Q2 Nordic Funding Analysis- 70 investments totalling $812.8 million

Now, this is one I’ve both been looking forward to and dreading at the same time ever since I started doing these analyses at the beginning of 2014. The one where Spotify come along with a MEGA-round and mess up all of my charts and analysis…..

As aways, this analysis was based upon our own proprietary data collection of funding and exits in the region, using a wide variety of sources including local media, monitoring press releases and relying on our own network across the Nordics. Our data is also supplemented and cross referenced by sources including Tech.eu and Crunchbase.

In Q2 Nordic tech startups saw 70 investments totalling an incredible $812.8M ($526M to Spotify)

Due to Spotify’s round it makes no sense to look at what percentage of the total money each country saw come in (but for those interested, Sweden took 81.63%) so instead I broke it down in terms of how many investments each country saw from the 70 in the Nordics in Q2.

Sweden still dominated proceedings however, with 35 of their tech companies receiving investment in Q2, and therefore 50% of all Nordic investments that quarter. Finland took second place (16) ahead of Denmark (11), while Norway saw 6 compared to Iceland’s 2.

One of the few areas that Spotify’s monster round doesn’t really affect is the breakdown of investments by stage:

Noticeably, there were no Series C rounds, something that was reflected in Europe as a whole in Q2. However, overall, Q2 looked a lot healthier than Q1 did in terms of a decent spread of stages, with 57.38% of investments at Seed compared to Q1’s 72%, with a lot more Series A rounds happening.

So, other than Spotify, who else raised a big amount of money in Q2?

Unsurprisingly, Trustpilot’s $73.5M Series D comes in behind Spotify, with Swedish e-commerce players Mathem ($25M ) and Clothes ($17.75M) following them. Enevo’s $15.8M was the biggest Series B in Finland since Supercell’s, while one Finnish company (OnBone) and four Swedish companies (Magine, Soundtrack Your Brand, InRiver, Cryex) make up the rest of the top 10.

As for where the money was going in terms of verticals, it was pretty much business as usual:

Health had a very strong quarter with 8 health startups receiving investment, and behind them the other usual suspects of Enterprise SaaS and Fintech followed (quite far) behind. It’s worth noting that 5 of the 8 health investments were in Finnish companies. Audio and Beacons are the ‘newcomers’, with the continued success of audio-based startups that have originated from the Nordics (and Sweden in particular) having some influence here.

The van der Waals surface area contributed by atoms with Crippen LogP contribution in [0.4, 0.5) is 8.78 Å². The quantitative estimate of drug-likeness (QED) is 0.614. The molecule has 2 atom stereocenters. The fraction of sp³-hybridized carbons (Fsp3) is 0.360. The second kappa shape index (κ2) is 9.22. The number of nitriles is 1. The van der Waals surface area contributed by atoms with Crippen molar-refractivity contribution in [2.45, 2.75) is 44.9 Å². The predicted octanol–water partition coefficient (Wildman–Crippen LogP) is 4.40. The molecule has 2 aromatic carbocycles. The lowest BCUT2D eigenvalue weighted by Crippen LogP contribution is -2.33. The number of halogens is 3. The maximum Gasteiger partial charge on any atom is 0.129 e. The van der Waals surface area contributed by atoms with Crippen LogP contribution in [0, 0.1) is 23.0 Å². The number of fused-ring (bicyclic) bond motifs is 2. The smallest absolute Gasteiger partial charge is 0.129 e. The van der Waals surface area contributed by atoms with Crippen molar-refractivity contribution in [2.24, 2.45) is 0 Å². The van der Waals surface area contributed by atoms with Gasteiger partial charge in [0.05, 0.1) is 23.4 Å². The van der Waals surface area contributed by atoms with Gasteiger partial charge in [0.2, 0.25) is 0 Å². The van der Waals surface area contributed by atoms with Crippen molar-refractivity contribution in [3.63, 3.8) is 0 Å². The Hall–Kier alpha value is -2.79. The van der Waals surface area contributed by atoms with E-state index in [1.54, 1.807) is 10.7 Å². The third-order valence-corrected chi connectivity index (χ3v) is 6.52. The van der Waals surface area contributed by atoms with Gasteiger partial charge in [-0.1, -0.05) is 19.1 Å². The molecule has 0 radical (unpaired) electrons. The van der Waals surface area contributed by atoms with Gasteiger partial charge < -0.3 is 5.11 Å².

Now let’s take a look at the breakdown by stage and the top 3 biggest investments in Q2 for Denmark, Finland, Norway (just the top 3 investments) and Sweden:

What did the average round size look like in Q2? (We’ve left out late-stage for obvious reasons)

The average seed round was slightly lower than Q1’s ($1.28M) but Series A was significantly higher in Q2 ($5.26M vs. $4M). It should be noted that there were only two Series B rounds raised in Q2, so not too much emphasis should be placed on the average here.

It’s obvious that 2015 has seen more investment than 2014 did at this stage of the year, in fact we’ve already easily surpassed the whole year’s amount in 2014, but how do the number of investments compare?

It’s not just down to Spotify that 2015 is doing so well in comparison to 2014, the number of investments are greatly higher at this point of the year than they were at the same point in 2014 too, pointing to increased interest in the Nordic startup scene, and a higher amount of available capital.

And it’s not just Q2 that performed so strongly, back in Q1 we predicted (even without knowledge of Spotify’s monster round) that the Nordics would go on to easily surpass $1 billion in venture capital raised in 2015, and would most likely raise around $1.5 billion in total. With half of the year now gone, our first prediction came true, now we’ll see about the second, but as Q2 demonstrates it’s certainly looking more than achievable.

If you enjoyed or found value in this analysis then you can support The Nordic Web by becoming a member and enabling us to keep covering the region in detail (you can pay whatever you like and you get members-only benefits such as this!)

Neil S W Murray founded The Nordic Web in 2014 in order to provide the Nordics with the quality coverage it deserves. As well as being Founding Editor of The Nordic Web, Neil is also an active community builder in the region, participating in a number of initiatives, and has previously worked for Tech.eu.